Filing week — when prospective candidates sign up to run for office — is fast approaching.
Because it’s taking place in an odd-numbered year, this November’s general election is about local races: city council seats, school board positions, a couple port commission seats.
All the races are important, but few can have as much far-reaching impact as those for an unpaid, nonpartisan six-month position: serving on the Pierce County Charter Review Commission.
Qualifications? Have $15 for a filing fee, be a county resident for at least five years, be a registered voter, and file online (at piercecountyelections.org) or in person at the county auditor’s office between May 11 and 15.
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At least every 10 years, Pierce County voters must elect a 21-person commission, with three representatives from each of the county’s seven council districts. The commission studies the county charter and makes recommendations for changes. Proposed charter amendments will appear on the general election ballot the following year.
This is the vehicle for making major changes to how the county does business. For instance, among the 2005 commission’s proposed charter amendments was one making the county sheriff an elected position and another instituting a ranked choice voting system. Voters approved both of them in 2006.
We’re still electing the county sheriff, but voters wisely repealed the complicated ranked choice voting after the first experience with it in 2008 put Dale Washam into office as assessor-treasurer. (Interestingly enough, Washam had run unsuccessfully for the 2005 charter review commission that recommended IRV.)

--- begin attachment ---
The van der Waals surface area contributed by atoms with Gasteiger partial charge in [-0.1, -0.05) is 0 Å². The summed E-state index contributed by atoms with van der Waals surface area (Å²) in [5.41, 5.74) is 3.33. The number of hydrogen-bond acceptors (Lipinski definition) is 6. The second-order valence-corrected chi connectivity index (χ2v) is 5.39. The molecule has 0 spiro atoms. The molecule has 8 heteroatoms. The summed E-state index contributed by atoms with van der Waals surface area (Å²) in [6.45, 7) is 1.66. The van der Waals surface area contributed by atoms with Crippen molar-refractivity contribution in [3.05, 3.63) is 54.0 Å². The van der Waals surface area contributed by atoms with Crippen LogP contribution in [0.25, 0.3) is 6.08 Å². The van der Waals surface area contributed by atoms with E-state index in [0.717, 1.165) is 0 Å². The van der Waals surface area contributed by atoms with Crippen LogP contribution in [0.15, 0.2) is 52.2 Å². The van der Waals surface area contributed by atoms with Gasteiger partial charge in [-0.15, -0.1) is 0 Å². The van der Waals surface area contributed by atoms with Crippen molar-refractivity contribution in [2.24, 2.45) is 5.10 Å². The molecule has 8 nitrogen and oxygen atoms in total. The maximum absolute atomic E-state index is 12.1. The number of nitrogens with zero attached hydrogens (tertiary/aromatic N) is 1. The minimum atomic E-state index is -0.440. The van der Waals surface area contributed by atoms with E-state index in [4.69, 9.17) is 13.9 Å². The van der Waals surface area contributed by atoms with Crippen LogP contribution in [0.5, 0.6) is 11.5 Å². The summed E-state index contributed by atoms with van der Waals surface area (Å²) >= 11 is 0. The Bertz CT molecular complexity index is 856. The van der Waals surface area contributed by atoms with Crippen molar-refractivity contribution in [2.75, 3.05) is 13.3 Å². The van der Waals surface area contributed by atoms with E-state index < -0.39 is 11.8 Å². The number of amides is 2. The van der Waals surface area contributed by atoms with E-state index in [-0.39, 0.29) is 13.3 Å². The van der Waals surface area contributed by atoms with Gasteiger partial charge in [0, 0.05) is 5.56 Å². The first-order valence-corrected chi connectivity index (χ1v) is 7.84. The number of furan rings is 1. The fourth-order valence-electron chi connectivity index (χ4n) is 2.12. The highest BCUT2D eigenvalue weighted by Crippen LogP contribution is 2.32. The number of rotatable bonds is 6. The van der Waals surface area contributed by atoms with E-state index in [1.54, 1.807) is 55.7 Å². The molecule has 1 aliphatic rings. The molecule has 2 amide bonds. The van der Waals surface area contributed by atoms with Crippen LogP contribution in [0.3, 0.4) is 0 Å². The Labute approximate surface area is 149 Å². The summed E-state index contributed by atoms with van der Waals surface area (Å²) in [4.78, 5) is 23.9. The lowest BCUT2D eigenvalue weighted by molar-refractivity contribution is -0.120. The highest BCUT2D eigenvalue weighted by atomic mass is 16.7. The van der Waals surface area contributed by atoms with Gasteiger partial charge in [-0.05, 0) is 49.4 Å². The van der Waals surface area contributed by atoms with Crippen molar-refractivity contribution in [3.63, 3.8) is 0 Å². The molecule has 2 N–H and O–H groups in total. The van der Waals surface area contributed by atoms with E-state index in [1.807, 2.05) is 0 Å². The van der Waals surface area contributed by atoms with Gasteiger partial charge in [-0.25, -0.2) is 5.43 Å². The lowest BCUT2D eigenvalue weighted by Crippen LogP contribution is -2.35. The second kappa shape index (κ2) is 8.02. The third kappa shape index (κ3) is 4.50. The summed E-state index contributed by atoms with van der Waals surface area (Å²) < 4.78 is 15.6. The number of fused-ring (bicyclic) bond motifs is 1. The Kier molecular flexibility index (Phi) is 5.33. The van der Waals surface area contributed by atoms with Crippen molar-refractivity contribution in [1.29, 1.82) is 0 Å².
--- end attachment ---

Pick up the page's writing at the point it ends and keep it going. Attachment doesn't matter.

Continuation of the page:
So what makes a good charter review commission?
A diverse mix of folks is desirable: a few retired office holders with time on their hands and a desire to continue contributing, some newcomers eager to learn about how the county operates, maybe even some with future political aspirations.
Jason Whalen was on the commission elected 10 years ago and later won a seat on the Lakewood City Council. Today he says that his time on the commission was a valuable experience, offering an opportunity to analyze county government and to learn from fellow members who had held public office.
Who should run?
“Good-government people who don’t have an agenda or particular issue,” Whalen says, “people who can be open to the process.”
Politicians are already working to line up candidates they hope will be advocates for issues they’d like to see addressed by the commission. That makes it more important for everyday citizens who have no particular ax to grind to throw their hats into the ring.
Charter change can be a good thing, but it also can have unintended consequences — as Pierce County residents now know.